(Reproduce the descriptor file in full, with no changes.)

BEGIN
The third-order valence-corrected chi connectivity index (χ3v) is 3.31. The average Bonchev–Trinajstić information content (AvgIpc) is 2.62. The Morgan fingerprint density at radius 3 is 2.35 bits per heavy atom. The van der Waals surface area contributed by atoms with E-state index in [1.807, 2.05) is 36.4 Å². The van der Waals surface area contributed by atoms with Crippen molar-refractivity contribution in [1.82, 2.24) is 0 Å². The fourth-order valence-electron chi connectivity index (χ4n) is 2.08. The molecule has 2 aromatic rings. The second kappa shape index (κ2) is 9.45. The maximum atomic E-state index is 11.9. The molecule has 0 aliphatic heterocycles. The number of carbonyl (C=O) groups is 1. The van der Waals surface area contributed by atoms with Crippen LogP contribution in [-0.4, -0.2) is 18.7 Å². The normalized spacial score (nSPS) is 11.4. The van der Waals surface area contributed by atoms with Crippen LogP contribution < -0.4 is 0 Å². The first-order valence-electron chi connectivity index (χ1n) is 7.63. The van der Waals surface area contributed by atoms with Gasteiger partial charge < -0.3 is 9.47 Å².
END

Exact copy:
The third-order valence-corrected chi connectivity index (χ3v) is 3.31. The average Bonchev–Trinajstić information content (AvgIpc) is 2.62. The Morgan fingerprint density at radius 3 is 2.35 bits per heavy atom. The van der Waals surface area contributed by atoms with E-state index in [1.807, 2.05) is 36.4 Å². The van der Waals surface area contributed by atoms with Crippen molar-refractivity contribution in [1.82, 2.24) is 0 Å². The fourth-order valence-electron chi connectivity index (χ4n) is 2.08. The molecule has 2 aromatic rings. The second kappa shape index (κ2) is 9.45. The maximum atomic E-state index is 11.9. The molecule has 0 aliphatic heterocycles. The number of carbonyl (C=O) groups is 1. The van der Waals surface area contributed by atoms with Crippen LogP contribution in [-0.4, -0.2) is 18.7 Å². The normalized spacial score (nSPS) is 11.4. The van der Waals surface area contributed by atoms with Crippen LogP contribution < -0.4 is 0 Å². The first-order valence-electron chi connectivity index (χ1n) is 7.63. The van der Waals surface area contributed by atoms with Gasteiger partial charge < -0.3 is 9.47 Å².